“Commercial broadcasters are encouraged that intellectual property violations are now among the issues the Commission says online platforms must address. Today’s Communication complements the legislative proposals already under negotiation to clarify the responsibility of online platforms as part of reforms to the Copyright Directive. Both initiatives need to be pursued in parallel.”
“The EU is taking increasingly confident steps to get online platforms playing by the same rules as everyone else. The Commission has set out today an initial list of practical measures that responsible platforms must now take. Clear requirements for platform responsibility will benefit all Europeans,” she concluded.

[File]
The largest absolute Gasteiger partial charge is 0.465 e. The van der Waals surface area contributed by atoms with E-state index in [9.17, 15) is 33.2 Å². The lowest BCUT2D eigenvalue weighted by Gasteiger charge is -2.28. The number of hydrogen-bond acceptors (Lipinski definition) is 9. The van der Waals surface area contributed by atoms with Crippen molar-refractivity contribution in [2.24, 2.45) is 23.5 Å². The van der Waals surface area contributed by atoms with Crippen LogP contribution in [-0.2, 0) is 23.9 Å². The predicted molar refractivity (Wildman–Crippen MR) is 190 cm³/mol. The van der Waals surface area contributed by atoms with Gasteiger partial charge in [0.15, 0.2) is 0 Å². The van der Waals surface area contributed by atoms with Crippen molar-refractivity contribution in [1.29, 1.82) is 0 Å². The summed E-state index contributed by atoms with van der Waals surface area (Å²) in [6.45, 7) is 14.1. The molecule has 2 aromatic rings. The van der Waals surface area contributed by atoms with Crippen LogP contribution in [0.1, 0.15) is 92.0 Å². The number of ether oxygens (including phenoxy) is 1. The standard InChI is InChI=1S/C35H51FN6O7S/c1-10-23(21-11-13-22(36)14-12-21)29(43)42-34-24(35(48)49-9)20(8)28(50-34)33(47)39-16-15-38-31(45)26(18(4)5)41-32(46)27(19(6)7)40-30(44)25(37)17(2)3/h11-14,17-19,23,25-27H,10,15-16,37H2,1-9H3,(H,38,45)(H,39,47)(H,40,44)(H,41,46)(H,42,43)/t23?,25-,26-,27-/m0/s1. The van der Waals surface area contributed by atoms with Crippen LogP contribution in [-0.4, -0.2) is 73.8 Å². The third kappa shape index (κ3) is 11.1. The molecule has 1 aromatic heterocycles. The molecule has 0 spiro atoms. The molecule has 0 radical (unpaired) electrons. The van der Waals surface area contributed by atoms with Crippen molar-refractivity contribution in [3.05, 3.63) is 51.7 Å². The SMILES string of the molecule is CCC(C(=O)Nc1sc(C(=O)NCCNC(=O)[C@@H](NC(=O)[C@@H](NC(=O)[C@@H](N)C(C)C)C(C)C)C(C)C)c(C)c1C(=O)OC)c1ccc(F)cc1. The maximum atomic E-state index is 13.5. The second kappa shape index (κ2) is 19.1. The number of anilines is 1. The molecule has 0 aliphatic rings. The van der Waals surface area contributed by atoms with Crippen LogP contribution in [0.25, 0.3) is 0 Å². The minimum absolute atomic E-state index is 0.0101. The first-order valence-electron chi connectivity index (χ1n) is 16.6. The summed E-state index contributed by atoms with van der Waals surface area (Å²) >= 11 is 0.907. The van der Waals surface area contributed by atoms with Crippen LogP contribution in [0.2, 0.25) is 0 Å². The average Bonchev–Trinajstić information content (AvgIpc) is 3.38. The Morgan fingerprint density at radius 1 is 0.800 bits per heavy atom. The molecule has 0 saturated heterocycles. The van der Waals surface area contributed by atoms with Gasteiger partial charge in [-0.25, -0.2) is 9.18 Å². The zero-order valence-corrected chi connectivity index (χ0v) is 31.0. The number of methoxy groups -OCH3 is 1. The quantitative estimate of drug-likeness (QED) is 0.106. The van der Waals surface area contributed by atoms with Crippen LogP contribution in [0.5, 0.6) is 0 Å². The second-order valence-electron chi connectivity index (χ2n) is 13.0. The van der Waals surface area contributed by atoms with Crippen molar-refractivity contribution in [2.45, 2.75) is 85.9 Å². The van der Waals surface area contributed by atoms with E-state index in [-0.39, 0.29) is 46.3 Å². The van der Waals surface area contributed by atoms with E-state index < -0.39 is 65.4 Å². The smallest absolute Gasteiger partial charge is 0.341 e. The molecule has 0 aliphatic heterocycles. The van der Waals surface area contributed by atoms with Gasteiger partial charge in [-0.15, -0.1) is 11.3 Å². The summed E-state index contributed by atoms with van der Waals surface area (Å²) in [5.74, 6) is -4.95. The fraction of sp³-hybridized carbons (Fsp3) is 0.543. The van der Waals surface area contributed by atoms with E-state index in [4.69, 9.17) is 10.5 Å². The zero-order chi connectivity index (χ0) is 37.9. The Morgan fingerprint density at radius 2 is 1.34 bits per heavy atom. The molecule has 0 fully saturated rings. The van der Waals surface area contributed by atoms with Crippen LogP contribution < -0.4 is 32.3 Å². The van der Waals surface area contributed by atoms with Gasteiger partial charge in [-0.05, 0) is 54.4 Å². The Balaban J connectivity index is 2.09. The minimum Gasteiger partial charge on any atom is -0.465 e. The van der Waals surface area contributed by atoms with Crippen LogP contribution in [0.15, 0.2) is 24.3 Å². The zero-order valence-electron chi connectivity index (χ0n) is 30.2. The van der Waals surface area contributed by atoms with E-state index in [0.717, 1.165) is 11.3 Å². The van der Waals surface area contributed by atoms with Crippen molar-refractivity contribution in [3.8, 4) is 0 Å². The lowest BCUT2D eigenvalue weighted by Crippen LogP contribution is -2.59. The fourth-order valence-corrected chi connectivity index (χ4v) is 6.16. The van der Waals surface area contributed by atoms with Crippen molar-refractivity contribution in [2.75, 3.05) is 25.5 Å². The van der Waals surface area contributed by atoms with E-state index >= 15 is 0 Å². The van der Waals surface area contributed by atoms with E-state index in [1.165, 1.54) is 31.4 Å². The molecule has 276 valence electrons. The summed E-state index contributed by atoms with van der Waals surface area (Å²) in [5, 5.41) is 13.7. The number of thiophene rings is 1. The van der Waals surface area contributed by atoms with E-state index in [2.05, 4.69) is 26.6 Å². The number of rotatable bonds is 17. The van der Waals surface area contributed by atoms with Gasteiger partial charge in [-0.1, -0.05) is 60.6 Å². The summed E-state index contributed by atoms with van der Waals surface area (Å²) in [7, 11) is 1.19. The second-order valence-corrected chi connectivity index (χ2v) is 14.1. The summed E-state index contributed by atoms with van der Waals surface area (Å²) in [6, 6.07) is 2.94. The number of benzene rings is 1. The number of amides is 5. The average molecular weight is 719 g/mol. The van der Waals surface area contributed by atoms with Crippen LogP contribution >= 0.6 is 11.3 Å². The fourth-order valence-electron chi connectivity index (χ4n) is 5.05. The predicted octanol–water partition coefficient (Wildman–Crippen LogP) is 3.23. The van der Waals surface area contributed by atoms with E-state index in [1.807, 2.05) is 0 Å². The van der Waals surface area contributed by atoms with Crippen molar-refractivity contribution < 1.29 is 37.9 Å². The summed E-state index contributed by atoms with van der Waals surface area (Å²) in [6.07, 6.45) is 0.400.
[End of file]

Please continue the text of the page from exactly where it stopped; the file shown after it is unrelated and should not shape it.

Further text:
As announced by President Juncker in his Letter of Intent accompanying his State of the Union speech of September 13th, the European Commission’s guidelines and principles for online platforms aim to increase the proactive prevention, detection and removal of illegal content inciting hatred, violence and terrorism online. The increasing availability and spreading of terrorist material and content that incites violence and hatred online is a serious threat to the security and safety of EU citizens. It also undermines citizens’ trust and confidence in the digital environment – a key engine of innovation, growth and jobs.